Abracadabra at Abu Ghraib: the Tragic Story of Lynndie England, Charles Graner and Megan Ambuhl
A reader, Martha, a former Air Force enlisted, who has been following the thread on women in combat with concern, writes to explain the “Abracadabra” issue:
I have heard horrid stories from deployed friends about the attitude toward women in the ranks. Even unattractive girls have a throng of men around them all the time when they are in “Bad Guy Land”. The names they give those women is crass. “Golden P**sy Syndrome” and similar things.
Then, on the flight home, “abracadabra” they are ugly again. The rejection is as sudden and violent as an IED attack. How can men be allowed to treat fellow soldiers like this, then turn around and treat them with respect on the battlefield?
Sadly, I didn’t have to go further than today’s New York Times to get a real-life illustration of why this kind of thing is no small matter. In an article, Behind Failed Abu Ghraib Plea, a Tangle of Bonds and Betrayals about Lynndie England, Charles Graner and Megan Ambuhl, the reporter, Kate Zernike lays out a tragic story that puts an even sorrier twist to the already sordid tale of Abu Ghraib.
Lynndie England and Charles Graner
Credit: L.M. Otero/Associated Press
Graner’s new wife
The short version of the story is that Charles Graner was treating the United States Army like his own personal harem, carrying on overlapping affairs with both Lynndie England and Megan Ambuhl. Then, when Lynndie got pregnant, and sent home, they broke up. Graner sent an email to his father: “I stopped seeing her back in january but when all this garbage came out i started seeing her again,” he wrote. “chances are very good that it is my child….o well….daddy what did you bring home from the war????”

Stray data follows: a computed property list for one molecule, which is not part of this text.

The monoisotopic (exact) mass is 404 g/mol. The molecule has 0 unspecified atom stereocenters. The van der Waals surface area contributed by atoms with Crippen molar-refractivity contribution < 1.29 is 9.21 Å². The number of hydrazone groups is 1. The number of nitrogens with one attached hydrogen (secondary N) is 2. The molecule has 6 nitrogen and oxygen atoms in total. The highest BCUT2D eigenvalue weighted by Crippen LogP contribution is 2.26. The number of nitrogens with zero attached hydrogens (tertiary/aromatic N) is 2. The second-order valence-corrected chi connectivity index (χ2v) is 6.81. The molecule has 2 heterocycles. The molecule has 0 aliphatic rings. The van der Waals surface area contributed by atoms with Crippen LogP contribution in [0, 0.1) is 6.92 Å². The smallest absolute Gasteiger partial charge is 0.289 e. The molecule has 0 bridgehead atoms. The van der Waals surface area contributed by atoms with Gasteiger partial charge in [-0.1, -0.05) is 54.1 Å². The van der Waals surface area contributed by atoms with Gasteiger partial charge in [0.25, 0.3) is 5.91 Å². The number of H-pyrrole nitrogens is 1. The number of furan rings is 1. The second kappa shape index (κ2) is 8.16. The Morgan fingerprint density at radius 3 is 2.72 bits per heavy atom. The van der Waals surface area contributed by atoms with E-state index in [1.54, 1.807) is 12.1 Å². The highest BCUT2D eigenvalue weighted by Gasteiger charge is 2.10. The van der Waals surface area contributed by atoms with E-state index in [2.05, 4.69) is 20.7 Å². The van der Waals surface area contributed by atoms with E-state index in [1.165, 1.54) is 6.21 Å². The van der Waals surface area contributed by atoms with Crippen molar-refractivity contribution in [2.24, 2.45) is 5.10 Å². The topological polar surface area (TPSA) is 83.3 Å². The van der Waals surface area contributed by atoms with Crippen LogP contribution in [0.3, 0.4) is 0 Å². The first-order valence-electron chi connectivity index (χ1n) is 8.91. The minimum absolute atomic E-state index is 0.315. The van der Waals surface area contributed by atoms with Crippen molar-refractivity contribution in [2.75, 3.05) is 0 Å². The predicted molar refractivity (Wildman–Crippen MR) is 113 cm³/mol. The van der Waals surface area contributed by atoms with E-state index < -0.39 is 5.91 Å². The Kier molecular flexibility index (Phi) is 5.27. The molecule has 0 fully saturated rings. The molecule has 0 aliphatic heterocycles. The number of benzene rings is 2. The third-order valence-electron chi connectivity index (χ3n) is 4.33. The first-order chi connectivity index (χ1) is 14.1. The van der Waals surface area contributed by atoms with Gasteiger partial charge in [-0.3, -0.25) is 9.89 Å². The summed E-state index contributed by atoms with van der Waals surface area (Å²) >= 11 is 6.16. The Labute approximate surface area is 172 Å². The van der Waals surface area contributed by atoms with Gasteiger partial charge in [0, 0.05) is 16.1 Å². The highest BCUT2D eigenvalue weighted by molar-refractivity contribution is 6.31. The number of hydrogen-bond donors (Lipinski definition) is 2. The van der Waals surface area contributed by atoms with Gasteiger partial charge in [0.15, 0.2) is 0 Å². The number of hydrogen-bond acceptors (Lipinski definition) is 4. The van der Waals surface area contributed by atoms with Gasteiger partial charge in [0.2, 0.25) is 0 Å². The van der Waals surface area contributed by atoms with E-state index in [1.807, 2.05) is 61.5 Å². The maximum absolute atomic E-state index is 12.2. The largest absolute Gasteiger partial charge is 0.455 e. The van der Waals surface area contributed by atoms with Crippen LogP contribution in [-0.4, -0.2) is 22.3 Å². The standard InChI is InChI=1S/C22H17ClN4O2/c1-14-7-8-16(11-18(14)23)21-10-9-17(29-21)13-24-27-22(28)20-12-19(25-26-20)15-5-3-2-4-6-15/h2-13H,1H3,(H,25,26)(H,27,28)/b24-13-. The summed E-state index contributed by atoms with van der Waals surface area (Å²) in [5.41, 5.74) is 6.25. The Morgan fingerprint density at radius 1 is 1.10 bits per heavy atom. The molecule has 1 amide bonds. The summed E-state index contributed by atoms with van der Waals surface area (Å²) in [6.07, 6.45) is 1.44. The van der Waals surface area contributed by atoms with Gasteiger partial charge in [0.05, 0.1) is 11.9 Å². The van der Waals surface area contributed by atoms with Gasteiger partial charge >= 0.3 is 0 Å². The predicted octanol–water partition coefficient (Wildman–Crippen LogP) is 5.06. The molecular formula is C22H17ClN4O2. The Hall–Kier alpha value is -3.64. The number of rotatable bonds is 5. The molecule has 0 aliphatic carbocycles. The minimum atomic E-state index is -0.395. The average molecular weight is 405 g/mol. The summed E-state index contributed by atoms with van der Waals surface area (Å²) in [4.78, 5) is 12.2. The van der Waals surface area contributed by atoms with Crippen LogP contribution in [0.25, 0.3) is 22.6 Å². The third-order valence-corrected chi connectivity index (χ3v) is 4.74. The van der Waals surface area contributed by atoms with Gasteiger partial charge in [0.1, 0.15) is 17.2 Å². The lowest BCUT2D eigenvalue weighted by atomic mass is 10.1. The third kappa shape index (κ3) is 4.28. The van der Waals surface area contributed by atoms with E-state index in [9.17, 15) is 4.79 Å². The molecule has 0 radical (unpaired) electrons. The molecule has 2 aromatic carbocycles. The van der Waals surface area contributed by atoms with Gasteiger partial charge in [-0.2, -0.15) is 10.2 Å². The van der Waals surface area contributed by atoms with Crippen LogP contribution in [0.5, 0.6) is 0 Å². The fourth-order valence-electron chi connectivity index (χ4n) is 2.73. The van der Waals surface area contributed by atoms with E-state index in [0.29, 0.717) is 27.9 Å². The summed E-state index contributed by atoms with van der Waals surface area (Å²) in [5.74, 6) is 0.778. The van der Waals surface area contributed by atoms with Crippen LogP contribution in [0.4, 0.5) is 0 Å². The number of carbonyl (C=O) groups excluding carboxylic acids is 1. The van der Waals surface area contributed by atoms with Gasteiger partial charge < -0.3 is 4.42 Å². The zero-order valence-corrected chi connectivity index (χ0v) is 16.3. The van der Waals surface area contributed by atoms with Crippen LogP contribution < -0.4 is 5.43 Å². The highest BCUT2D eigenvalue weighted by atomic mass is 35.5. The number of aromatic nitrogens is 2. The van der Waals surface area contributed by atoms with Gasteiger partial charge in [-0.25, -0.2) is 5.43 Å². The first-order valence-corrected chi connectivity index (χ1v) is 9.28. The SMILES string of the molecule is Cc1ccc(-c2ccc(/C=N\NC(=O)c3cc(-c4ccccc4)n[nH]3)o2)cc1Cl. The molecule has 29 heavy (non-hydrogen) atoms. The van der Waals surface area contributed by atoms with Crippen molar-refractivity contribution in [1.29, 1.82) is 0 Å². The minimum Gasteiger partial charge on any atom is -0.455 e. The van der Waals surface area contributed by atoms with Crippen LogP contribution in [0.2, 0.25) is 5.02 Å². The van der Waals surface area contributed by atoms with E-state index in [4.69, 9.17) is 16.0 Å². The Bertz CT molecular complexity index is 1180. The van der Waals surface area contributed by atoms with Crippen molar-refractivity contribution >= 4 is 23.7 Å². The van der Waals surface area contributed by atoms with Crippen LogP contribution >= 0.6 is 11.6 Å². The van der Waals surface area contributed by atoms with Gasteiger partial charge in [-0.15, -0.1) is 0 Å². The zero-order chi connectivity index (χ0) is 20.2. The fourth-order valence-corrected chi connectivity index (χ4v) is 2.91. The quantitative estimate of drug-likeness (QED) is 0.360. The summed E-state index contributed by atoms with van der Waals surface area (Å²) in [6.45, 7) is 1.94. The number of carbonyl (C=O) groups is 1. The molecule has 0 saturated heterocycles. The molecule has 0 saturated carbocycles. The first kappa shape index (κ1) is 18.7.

That’s some war souvenir.
With Lynndie sent home, Graner focused on Ambuhl. The two co-conspirators recently married at Ft. Hood, a surrogate groom standing in for Graner, who is already in prison.
A few quotes from the NYT piece:
In Iraq, Private England was disciplined several times for sleeping with Private Graner, against military rules. She flouted warnings to stay on the wing where she worked as a clerk, and spent most of her nights in the cellblock where he worked the night shift. . .Ms. Ambuhl had been involved with another soldier in the unit. But by late December, she had ended that relationship and started one with Private Graner. In e-mail messages, the two dreamily recalled their nights stolen away in the crowded prison cells where the military police lived. . .
It’s a sordid tale. But does it have any broader implications? Why talk about it?
Two reasons. First, any time women in combat comes up, supporters scoff at the argument that fraternization is a problem. But the question has to be raised: the “abracadabra” syndrome is rooted in the wildly skewed female-male ratio on deployment. If it’s a challenge in a secure rear-area, how much more so when the going gets really tough? Do we want those kind of complications when lives are on the line?
Second, we also often hear denials that sexual relationships among colleagues causes “complications.” Turn a blind eye, live and let live.
But then you get Abu Ghraib. Even without the prisoner abuses, the NYT article highlights the discipline problems that arose with England, Graner and Ambuhl having multiple partners in the unit and sneaking around to have sex.
Not to mention Lynndie’s pregnancy which resulted in her being sent home. SOP. Non-deployable. From a military readiness perspective, she’s a “casualty.” Friendly fire.
And there’s not a woman alive who doesn’t read this story without understanding instantly the formerly incomprehensible actions Lynndie England took that embarrassed our nation at Abu Ghraib. She was competing to keep him; she did it to hold on to him, the father of her child.
That’s why it matters.